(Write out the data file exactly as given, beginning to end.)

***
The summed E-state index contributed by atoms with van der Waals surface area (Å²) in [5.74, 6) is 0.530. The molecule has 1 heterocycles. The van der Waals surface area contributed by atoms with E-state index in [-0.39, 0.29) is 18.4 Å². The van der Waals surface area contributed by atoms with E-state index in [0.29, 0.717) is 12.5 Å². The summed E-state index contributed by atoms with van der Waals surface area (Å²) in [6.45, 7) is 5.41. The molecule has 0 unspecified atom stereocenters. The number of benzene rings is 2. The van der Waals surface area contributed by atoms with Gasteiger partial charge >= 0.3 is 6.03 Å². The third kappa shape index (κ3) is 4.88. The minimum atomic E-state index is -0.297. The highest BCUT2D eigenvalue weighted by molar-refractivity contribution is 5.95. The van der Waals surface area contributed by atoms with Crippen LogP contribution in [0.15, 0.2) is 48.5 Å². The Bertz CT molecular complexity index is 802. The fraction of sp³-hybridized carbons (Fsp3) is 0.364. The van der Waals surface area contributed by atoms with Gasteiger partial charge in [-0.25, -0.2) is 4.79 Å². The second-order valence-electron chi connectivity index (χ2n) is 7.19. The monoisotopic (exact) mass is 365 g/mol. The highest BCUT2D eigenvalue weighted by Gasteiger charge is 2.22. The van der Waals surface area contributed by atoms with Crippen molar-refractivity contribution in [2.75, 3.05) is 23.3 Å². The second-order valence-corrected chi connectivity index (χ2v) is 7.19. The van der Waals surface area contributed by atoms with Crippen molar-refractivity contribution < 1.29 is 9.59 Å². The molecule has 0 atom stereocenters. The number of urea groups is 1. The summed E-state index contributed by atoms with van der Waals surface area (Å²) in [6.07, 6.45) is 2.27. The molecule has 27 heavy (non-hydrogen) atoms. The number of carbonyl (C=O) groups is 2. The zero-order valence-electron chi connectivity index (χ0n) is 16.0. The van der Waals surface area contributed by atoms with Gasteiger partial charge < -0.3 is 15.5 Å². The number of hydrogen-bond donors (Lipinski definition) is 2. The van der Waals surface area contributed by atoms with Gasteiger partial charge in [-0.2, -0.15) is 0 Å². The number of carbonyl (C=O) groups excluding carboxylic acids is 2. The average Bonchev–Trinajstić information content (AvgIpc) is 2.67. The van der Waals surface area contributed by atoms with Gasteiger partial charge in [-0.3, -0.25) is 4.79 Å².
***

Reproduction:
The summed E-state index contributed by atoms with van der Waals surface area (Å²) in [5.74, 6) is 0.530. The molecule has 1 heterocycles. The van der Waals surface area contributed by atoms with E-state index in [-0.39, 0.29) is 18.4 Å². The van der Waals surface area contributed by atoms with E-state index in [0.29, 0.717) is 12.5 Å². The summed E-state index contributed by atoms with van der Waals surface area (Å²) in [6.45, 7) is 5.41. The molecule has 0 unspecified atom stereocenters. The number of benzene rings is 2. The van der Waals surface area contributed by atoms with Gasteiger partial charge >= 0.3 is 6.03 Å². The third kappa shape index (κ3) is 4.88. The minimum atomic E-state index is -0.297. The highest BCUT2D eigenvalue weighted by molar-refractivity contribution is 5.95. The van der Waals surface area contributed by atoms with Crippen LogP contribution in [0.15, 0.2) is 48.5 Å². The Bertz CT molecular complexity index is 802. The fraction of sp³-hybridized carbons (Fsp3) is 0.364. The van der Waals surface area contributed by atoms with Gasteiger partial charge in [-0.25, -0.2) is 4.79 Å². The second-order valence-electron chi connectivity index (χ2n) is 7.19. The monoisotopic (exact) mass is 365 g/mol. The highest BCUT2D eigenvalue weighted by Gasteiger charge is 2.22. The van der Waals surface area contributed by atoms with Crippen molar-refractivity contribution in [2.75, 3.05) is 23.3 Å². The second-order valence-corrected chi connectivity index (χ2v) is 7.19. The van der Waals surface area contributed by atoms with Crippen molar-refractivity contribution < 1.29 is 9.59 Å². The molecule has 0 atom stereocenters. The number of urea groups is 1. The summed E-state index contributed by atoms with van der Waals surface area (Å²) in [6.07, 6.45) is 2.27. The molecule has 27 heavy (non-hydrogen) atoms. The number of carbonyl (C=O) groups is 2. The zero-order valence-electron chi connectivity index (χ0n) is 16.0. The van der Waals surface area contributed by atoms with Gasteiger partial charge < -0.3 is 15.5 Å². The number of hydrogen-bond donors (Lipinski definition) is 2. The van der Waals surface area contributed by atoms with Gasteiger partial charge in [-0.2, -0.15) is 0 Å². The number of carbonyl (C=O) groups excluding carboxylic acids is 2. The average Bonchev–Trinajstić information content (AvgIpc) is 2.67. The van der Waals surface area contributed by atoms with Gasteiger partial charge in [-0.3, -0.25) is 4.79 Å².